2016 Olney Farm Report
This year’s Olney Farm Report boasts a change in management, new construction, renovations, annual events, and an organic certification, as well as a bounty full of harvested vegetables and grains. There are also changes and increases to the animal farm. We have much to celebrate, the first of which is the approval for a USDA organic certification which took effect on December 1, 2015. Generally this certification takes several years to acquire after submitting a request; however, years of expert record keeping and unconventional farming practices allowed Olney to receive her credentials in one year’s time.
New structural additions include The Wellingdon. This vegetable washing room is designed to unload, weigh, clean, package, and process vegetables from ten acres of field and greenhouses. A second chicken coop was constructed to house and grow broiler chickens. On the Taber property, a barn was erected to store organically grown hay. In addition, water and electricity are utilities reintroduced to this property.
A root cellar in the lower level of the Music Box starts off the list of completed renovations. A shed roof addition to the east side of the Towe Barn houses a new squeeze and head gate for the beef herd. Herd health and animal loading will be much safer and more efficient. A chain-linked fence surrounds 4100 square feet on the west side of the Cliff Guindon Chicken House. The enclosure allows the organic hens a free-range roaming area. Lastly, the farm office has been moved to the lower floor of the Main Building.
The animal portion of the farm has undergone several big changes. The broiler chicken production has expanded to 800 chickens a year. Four times a year on a six week cycle, 200 chicks are raised for eight weeks, then butchered, to provide meat for students and staff. To date we have brought in 2,065.5 lbs. of chicken meat. The first organic chicken egg was collected on August 28, thus the start of the Olney’s organic egg production. The farm manages 173 organic hens that currently lay between 90 and 110 eggs a day. This past spring, 6 goats kidded 13 kids — 6 bucklings and 7 doelings. At this time there is no financial report on goat sales but 6 goats have been sold. The introduction of the pork production began this fall with the purchase of 2 feeder pigs. They are a Yorkshire/Hampshire mix and will remain part of the farm until early spring. The beef cattle birthed 13 calves. From the overall herd, 8 animals were sold and 4 were butchered for the school. Of the 37 heads of beef cattle, 17 heads represent the organic beef herd.
Due to a change in management, loss of some equipment, and a shortage of proper fencing, the farmers decided to grow less vegetables; nonetheless, with the help of students, interns, and volunteers the harvest remains substantial. As of November 14, the farm yielded one and a half tons of produce. There are still more fall crops to be harvested. Partial totals are as follows: 161 lbs. of cucurbits, 230 lbs. of beans and peas, 262 lbs. of lettuces, 330 lbs. of nightshade fruits, 613 lbs. of leafy vegetables, 1,394 lbs. of root vegetables, and 544 heads of garlic. The Sunnyside herb garden produced an abundant mixture of parsley, dill, cilantro, oregano, basil, chives, green onions, lemon balm, peppermint, and sage. A poor yield on cucumbers, squash, and watermelon was due to bad seed. A bad year of regional tomato growing and experimental farming were responsible for a zero tomato yield. Crops not grown this year were sweet corn, sorghum, sunflowers, and onions.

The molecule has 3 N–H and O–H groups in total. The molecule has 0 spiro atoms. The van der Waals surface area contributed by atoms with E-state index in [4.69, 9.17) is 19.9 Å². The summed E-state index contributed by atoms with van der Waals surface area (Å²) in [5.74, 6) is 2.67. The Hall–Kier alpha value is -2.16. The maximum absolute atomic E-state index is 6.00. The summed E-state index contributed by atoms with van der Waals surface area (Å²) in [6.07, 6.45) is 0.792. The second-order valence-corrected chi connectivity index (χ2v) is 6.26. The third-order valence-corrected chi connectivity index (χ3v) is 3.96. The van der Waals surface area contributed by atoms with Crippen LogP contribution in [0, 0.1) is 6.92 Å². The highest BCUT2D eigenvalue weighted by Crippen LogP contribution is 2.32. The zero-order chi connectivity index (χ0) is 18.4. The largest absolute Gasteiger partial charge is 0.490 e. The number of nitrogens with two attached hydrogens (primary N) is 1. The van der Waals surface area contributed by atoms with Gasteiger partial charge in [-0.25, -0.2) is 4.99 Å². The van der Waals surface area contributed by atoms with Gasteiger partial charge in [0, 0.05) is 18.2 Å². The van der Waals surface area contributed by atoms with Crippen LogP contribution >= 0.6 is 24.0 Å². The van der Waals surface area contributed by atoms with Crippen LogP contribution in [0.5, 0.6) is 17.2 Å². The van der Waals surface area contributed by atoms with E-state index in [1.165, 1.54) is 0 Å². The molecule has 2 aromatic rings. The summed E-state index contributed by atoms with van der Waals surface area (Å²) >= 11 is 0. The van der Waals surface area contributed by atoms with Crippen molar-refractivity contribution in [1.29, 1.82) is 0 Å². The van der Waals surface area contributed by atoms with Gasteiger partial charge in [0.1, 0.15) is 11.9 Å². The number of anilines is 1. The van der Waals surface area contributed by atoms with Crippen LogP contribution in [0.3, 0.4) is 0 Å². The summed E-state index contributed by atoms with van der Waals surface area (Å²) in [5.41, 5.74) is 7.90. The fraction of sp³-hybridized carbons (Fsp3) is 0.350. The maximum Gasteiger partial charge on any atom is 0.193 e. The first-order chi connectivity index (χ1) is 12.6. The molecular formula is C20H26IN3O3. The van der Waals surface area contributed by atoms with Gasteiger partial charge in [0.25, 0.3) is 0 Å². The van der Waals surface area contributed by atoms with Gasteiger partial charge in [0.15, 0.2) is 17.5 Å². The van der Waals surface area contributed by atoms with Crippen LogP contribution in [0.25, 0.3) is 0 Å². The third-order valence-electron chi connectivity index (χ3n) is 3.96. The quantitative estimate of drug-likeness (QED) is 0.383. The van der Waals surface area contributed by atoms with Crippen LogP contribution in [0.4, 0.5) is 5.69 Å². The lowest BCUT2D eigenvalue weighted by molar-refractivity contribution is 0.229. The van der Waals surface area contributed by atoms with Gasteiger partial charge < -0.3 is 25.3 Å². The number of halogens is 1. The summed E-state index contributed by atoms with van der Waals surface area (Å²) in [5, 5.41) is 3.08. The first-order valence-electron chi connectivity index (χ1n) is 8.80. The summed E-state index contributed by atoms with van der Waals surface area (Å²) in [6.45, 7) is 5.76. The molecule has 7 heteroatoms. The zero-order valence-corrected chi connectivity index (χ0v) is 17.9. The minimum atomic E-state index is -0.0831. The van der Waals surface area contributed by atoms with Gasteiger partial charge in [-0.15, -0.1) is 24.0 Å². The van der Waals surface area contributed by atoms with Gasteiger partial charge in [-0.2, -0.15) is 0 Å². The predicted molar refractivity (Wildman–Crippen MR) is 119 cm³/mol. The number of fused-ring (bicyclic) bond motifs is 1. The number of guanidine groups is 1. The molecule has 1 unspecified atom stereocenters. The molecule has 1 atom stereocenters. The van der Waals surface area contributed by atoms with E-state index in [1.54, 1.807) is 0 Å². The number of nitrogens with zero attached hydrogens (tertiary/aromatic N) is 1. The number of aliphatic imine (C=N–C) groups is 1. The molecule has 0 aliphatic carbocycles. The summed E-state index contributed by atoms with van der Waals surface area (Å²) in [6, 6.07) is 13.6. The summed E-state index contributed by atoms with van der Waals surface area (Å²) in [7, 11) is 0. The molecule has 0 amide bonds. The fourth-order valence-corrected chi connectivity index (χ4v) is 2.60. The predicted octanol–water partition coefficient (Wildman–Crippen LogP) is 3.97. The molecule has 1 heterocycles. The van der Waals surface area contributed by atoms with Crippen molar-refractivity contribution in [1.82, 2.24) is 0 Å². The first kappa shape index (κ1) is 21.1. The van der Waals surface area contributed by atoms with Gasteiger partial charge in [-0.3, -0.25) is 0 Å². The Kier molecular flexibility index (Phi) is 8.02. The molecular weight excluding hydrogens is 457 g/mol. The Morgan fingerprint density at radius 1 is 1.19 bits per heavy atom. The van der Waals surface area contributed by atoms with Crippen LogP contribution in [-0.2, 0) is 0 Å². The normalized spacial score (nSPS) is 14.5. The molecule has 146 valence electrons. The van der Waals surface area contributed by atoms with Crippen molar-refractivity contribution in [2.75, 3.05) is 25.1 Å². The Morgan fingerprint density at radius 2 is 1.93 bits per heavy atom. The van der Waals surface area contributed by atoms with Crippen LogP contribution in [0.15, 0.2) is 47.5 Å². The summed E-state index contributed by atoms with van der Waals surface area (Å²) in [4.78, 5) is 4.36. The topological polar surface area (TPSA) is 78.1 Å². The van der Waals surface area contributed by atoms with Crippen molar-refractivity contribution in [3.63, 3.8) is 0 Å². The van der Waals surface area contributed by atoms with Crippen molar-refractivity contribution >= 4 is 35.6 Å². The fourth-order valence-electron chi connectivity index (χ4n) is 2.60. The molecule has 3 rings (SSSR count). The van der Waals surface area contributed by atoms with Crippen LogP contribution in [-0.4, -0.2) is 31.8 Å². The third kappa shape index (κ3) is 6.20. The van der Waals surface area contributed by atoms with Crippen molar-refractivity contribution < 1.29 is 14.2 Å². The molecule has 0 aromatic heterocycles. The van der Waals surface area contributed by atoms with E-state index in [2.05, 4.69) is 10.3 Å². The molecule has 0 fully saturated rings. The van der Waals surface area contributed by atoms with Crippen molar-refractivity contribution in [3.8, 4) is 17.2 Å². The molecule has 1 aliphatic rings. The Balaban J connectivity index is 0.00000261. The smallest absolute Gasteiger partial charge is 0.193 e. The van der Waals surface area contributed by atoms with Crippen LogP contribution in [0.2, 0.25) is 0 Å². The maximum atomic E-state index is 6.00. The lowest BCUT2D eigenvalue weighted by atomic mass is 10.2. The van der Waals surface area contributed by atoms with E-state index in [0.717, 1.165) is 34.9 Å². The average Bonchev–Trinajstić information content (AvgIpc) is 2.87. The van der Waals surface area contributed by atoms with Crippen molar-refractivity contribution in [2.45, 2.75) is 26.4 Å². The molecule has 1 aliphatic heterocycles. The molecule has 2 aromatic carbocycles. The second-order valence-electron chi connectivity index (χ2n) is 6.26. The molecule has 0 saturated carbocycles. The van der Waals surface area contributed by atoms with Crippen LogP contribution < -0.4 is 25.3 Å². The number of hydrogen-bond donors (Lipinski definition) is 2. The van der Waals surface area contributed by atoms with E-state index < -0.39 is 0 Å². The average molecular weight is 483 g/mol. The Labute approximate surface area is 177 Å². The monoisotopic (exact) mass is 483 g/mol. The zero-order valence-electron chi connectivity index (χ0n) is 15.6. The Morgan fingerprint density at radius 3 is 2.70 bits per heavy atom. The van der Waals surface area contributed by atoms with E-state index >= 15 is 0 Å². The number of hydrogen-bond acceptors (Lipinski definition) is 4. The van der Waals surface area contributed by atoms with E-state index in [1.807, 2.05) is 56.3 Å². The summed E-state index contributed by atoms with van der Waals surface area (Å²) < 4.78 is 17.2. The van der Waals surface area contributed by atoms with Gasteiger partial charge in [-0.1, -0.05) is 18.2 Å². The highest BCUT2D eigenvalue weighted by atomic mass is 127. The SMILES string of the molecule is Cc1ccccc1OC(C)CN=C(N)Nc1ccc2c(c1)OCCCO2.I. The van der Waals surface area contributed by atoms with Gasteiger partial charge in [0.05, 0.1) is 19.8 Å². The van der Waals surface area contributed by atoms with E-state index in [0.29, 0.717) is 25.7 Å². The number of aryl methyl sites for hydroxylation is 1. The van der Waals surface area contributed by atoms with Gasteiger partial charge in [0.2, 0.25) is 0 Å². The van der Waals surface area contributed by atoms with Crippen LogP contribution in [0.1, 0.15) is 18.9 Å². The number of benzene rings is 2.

The totals in the hay and grain fields are as follows: Hay: first cutting-190 tons; second cutting-24 tons. Straw: 10 tons; Wheat: 40 bushels; Field Corn: 130 bushels. Fifteen acres of forage peas, tillage radishes, wheat, barley, rye, and oats were planted as cover crop. We produced 40 tons of compost.
The farm participated in two annual events. The theme for FARmOUT, a two day promotion that hosted middle school students from various schools in the region, was “Pioneer Farming.” Students learned about 18th and 19th century farming through a scavenger hunt, a “poultry” slam, cooking and baking, and a hands on demonstration showing how to care for gardens and small farm animals. The farm supported the school’s Harvest Festival by offering a hay wagon tour of the farm, by manning a farm market stand, and by setting up stations to make apple butter, shell dry beans, feed goats, and create art. Another ongoing program is the summer internship program. This year the farm chose four individuals: a returning Olney senior, an Olney alum of 2015, a local Barnesville High School student, and a visitor from Florida.
The success of the farm would not be possible without the help of many volunteers. We would like to take this time to thank: Dave Cook, Dale Guindon, Denny Hunkler, Sam Hunkler, Linda Jenewein, Dale Johnson, Randy McBride, Bob Rockwell, Joel & Shelley Rockwell, John & Wanda Rockwell, Roseanna & Thomas Rockwell, Eric Ruble, Gustav Ryberg, Rich & Mary Sidwell, Richard Simon, Amihan Tindongan, Dave Warrington, and the students, staff, and their families.
Special recognition goes to Sandy Sterrett who shared her time, knowledge, and expertise as Assistant Manager of Olney Farm from 2010 to 2016. We miss her. We wish her much happiness in her years of retirement.
As you can see, we have much to be thankful.
The goal of the school is to promote a showcase/educational farm. The goal of the farm is to produce as much as it can through sustainable agriculture. Under the management of Head Farmer, Don Guindon, the farm is thriving and expanding to meet both of those goals. Together we look forward to see what the year 2017 will bring.